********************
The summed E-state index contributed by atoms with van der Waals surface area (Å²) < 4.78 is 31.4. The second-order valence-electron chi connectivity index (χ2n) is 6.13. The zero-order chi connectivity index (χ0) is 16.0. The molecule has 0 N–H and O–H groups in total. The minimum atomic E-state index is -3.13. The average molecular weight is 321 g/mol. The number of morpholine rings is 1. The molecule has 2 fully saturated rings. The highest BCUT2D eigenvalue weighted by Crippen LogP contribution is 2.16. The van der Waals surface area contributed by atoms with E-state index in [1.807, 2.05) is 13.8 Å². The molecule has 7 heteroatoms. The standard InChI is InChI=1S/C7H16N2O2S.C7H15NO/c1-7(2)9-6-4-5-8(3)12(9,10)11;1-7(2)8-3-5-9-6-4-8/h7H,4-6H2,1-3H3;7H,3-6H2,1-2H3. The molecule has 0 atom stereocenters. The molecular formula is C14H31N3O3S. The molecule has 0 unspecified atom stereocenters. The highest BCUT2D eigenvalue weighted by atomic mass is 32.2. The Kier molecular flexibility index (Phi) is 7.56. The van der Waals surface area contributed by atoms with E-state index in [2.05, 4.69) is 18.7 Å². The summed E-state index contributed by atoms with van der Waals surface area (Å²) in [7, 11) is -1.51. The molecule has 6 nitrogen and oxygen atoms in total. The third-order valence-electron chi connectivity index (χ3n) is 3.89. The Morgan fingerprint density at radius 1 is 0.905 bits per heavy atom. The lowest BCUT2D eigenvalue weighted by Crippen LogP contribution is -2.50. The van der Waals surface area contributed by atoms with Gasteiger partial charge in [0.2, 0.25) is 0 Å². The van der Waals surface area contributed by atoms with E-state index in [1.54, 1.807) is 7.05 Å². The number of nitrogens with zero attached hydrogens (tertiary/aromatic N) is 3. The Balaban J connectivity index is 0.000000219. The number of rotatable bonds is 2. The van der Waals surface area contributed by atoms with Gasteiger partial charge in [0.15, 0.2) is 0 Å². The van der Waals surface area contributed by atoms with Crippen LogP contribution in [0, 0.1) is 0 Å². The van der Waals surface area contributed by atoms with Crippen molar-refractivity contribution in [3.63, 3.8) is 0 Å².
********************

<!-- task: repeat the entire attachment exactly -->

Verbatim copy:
The summed E-state index contributed by atoms with van der Waals surface area (Å²) < 4.78 is 31.4. The second-order valence-electron chi connectivity index (χ2n) is 6.13. The zero-order chi connectivity index (χ0) is 16.0. The molecule has 0 N–H and O–H groups in total. The minimum atomic E-state index is -3.13. The average molecular weight is 321 g/mol. The number of morpholine rings is 1. The molecule has 2 fully saturated rings. The highest BCUT2D eigenvalue weighted by Crippen LogP contribution is 2.16. The van der Waals surface area contributed by atoms with E-state index in [1.807, 2.05) is 13.8 Å². The molecule has 7 heteroatoms. The standard InChI is InChI=1S/C7H16N2O2S.C7H15NO/c1-7(2)9-6-4-5-8(3)12(9,10)11;1-7(2)8-3-5-9-6-4-8/h7H,4-6H2,1-3H3;7H,3-6H2,1-2H3. The molecule has 0 atom stereocenters. The molecular formula is C14H31N3O3S. The molecule has 0 unspecified atom stereocenters. The highest BCUT2D eigenvalue weighted by atomic mass is 32.2. The Kier molecular flexibility index (Phi) is 7.56. The van der Waals surface area contributed by atoms with E-state index in [2.05, 4.69) is 18.7 Å². The summed E-state index contributed by atoms with van der Waals surface area (Å²) in [7, 11) is -1.51. The molecule has 6 nitrogen and oxygen atoms in total. The third-order valence-electron chi connectivity index (χ3n) is 3.89. The Morgan fingerprint density at radius 1 is 0.905 bits per heavy atom. The lowest BCUT2D eigenvalue weighted by Crippen LogP contribution is -2.50. The van der Waals surface area contributed by atoms with Gasteiger partial charge in [0.2, 0.25) is 0 Å². The van der Waals surface area contributed by atoms with E-state index in [1.54, 1.807) is 7.05 Å². The number of nitrogens with zero attached hydrogens (tertiary/aromatic N) is 3. The Balaban J connectivity index is 0.000000219. The number of rotatable bonds is 2. The van der Waals surface area contributed by atoms with Gasteiger partial charge in [0.15, 0.2) is 0 Å². The van der Waals surface area contributed by atoms with Crippen LogP contribution in [0, 0.1) is 0 Å². The van der Waals surface area contributed by atoms with Crippen molar-refractivity contribution in [3.63, 3.8) is 0 Å².